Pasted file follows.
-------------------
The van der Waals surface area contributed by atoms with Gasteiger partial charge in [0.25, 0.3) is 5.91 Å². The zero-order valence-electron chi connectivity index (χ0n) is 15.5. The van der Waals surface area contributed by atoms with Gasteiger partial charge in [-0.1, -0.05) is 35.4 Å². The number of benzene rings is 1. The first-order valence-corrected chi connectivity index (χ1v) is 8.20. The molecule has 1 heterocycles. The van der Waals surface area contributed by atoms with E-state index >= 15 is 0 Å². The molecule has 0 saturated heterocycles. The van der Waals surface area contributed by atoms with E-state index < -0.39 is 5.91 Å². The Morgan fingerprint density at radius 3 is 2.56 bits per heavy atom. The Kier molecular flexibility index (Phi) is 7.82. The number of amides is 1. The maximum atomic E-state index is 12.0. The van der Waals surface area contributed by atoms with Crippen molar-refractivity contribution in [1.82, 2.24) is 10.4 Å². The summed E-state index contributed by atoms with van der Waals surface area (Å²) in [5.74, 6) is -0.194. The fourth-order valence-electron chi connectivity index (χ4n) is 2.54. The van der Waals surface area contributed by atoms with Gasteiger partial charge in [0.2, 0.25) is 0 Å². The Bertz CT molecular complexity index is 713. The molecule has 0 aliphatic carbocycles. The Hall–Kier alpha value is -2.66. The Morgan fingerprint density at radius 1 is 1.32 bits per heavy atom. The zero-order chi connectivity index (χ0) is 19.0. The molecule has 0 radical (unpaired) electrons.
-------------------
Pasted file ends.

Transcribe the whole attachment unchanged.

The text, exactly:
The van der Waals surface area contributed by atoms with Gasteiger partial charge in [0.25, 0.3) is 5.91 Å². The zero-order valence-electron chi connectivity index (χ0n) is 15.5. The van der Waals surface area contributed by atoms with Gasteiger partial charge in [-0.1, -0.05) is 35.4 Å². The number of benzene rings is 1. The first-order valence-corrected chi connectivity index (χ1v) is 8.20. The molecule has 1 heterocycles. The van der Waals surface area contributed by atoms with E-state index >= 15 is 0 Å². The molecule has 0 saturated heterocycles. The van der Waals surface area contributed by atoms with E-state index < -0.39 is 5.91 Å². The Morgan fingerprint density at radius 3 is 2.56 bits per heavy atom. The Kier molecular flexibility index (Phi) is 7.82. The number of amides is 1. The maximum atomic E-state index is 12.0. The van der Waals surface area contributed by atoms with Crippen molar-refractivity contribution in [1.82, 2.24) is 10.4 Å². The summed E-state index contributed by atoms with van der Waals surface area (Å²) in [5.74, 6) is -0.194. The fourth-order valence-electron chi connectivity index (χ4n) is 2.54. The van der Waals surface area contributed by atoms with Gasteiger partial charge in [0.2, 0.25) is 0 Å². The Bertz CT molecular complexity index is 713. The molecule has 0 aliphatic carbocycles. The Hall–Kier alpha value is -2.66. The Morgan fingerprint density at radius 1 is 1.32 bits per heavy atom. The zero-order chi connectivity index (χ0) is 19.0. The molecule has 0 radical (unpaired) electrons.